In the current climate of renewable energy and methods of preserving the planet’s resources, it is a likely progression that the world’s most popular sport should adopt some ‘green’ measures to play their part.
However, in such a consumer-based industry it is at times difficult to envisage how football can contribute to the greater good and minimise the continued destruction of resources. Are there environmentally friendly changes that can be made for the good of us all?
Gary Neville is a well-known advocate of eco-friendly measures, and donated all the profits made from his testimonial match for Manchester United against Juventus in 2011 to Sustainability in Sport, an organisation he set up to encourage the use of renewable energy and environmental methods of running the game.
The former England defender built a house with its power generated entirely by wind and solar power, and Sustainability in Sport are trying to convince football clubs to incorporate these methods also. The organisation also pushes shared transport in the travel to and from games, with low-carbon minibuses being suggested as a potential way of cutting down on the use of fuel.
With the huge heat and light systems used to power stadiums and training grounds, Neville has also campaigned for low-impact technology to cut down on the extortionate amount of electricity it takes to run a large complex or property.
Similarly, new stadiums that were constructed for the 2006 World Cup in Germany had environmental considerations at heart whilst they were being built. The Gottlieb-Daimler stadium in Stuttgart, later renamed the Mercedes-Benz Arena, was sure that environmental protection was also part of the extensive modernisation measures, with collected rainwater being reused to water the pitch and rinsing the toilets.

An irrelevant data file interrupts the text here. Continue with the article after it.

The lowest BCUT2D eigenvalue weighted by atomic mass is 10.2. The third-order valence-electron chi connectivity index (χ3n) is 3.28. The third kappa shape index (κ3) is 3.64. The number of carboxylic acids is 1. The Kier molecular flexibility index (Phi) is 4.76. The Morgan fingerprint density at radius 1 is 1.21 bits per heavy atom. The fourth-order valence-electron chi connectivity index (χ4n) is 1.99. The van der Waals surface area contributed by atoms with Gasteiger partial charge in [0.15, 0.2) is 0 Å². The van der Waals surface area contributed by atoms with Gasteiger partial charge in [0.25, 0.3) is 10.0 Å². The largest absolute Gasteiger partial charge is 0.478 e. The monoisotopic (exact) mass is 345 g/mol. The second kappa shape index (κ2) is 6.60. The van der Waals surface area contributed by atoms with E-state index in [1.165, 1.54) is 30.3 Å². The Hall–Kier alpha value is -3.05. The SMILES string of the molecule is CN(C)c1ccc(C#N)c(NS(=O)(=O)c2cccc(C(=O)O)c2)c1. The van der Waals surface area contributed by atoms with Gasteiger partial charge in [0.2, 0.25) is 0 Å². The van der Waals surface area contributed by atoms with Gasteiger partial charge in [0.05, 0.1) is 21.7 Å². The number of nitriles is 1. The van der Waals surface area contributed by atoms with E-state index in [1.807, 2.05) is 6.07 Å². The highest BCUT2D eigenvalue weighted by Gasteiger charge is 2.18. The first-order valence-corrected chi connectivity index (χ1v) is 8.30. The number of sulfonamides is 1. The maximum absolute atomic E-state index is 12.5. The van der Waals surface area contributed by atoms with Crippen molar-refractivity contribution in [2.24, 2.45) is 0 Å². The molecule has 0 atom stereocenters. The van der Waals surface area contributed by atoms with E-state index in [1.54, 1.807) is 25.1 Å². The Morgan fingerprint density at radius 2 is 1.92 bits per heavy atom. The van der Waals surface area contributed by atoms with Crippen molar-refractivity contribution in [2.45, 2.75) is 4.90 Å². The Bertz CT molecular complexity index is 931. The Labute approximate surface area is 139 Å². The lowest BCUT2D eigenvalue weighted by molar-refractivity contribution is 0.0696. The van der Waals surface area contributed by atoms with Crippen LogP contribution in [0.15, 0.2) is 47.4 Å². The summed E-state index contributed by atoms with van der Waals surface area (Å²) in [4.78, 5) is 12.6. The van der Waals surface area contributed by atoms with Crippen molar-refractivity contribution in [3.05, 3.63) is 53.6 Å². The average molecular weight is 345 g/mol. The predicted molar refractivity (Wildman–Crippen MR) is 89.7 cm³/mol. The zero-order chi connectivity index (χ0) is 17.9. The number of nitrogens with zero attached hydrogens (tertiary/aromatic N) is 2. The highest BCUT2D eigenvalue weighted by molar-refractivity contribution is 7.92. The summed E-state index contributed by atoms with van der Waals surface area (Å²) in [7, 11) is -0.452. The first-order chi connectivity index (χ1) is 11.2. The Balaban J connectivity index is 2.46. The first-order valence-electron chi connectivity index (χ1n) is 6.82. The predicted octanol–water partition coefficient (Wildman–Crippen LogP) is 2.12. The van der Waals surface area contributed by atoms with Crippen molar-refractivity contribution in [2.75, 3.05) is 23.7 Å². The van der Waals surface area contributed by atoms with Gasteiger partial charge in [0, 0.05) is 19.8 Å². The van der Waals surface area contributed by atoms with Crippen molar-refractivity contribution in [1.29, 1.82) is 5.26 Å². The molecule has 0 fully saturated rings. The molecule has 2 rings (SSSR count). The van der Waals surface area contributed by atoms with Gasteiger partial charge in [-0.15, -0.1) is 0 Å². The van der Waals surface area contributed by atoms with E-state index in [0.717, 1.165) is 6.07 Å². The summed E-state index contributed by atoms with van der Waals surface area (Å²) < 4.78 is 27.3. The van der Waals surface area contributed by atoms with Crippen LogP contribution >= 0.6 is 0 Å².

With a huge roof over the playing surface, the water that naturally collects on the roof is collected and stored in an underground cistern, saving on the wastage of drinking water.
Added to this is the development of a range of environmentally friendly sporting equipment. Across the globe many sports have adopted bats, balls, helmets, footwear and clothing that is produced in a way beneficial to the environment. With the huge amount of teams and sports in active play, there is no reason why your club could not generate their latest football strips in an eco-friendly fashion.
This also applies to all replica fans strips, which will comprise of millions of pieces of clothing the world over.
The buck stops with the mass producers with this responsibility, with the likes of Nike and Adidas having their production methods questioned in the past. However, in the media anyway, the big sports equipment producers seem to have shown some commitment to at least trying to make their production methods more eco-friendly.
For the 2010 World Cup all teams with their kits made by Nike had their strips produced by recycled polyester, with each shirt reportedly comprising eight recycled plastic bottles. This is now an industry standard, with Nike manufacturing the kit for the likes of Arsenal and Barcelona with plastic bottles found in landfill sites in Japan and Taiwan.
Similarly, Adidas are currently running a five-year Environmental Strategy to drastically use less resources, produce fewer omissions and make the company eco-friendly at a corporate level.
All in all there are changes being made in the footballing world to make the game more environmentally friendly, with ‘green football’ certainly having potential. However, with other priorities and everything that is tied up with the sport, one feels that government legislation or a more concerted effort is required to take the step to the next level.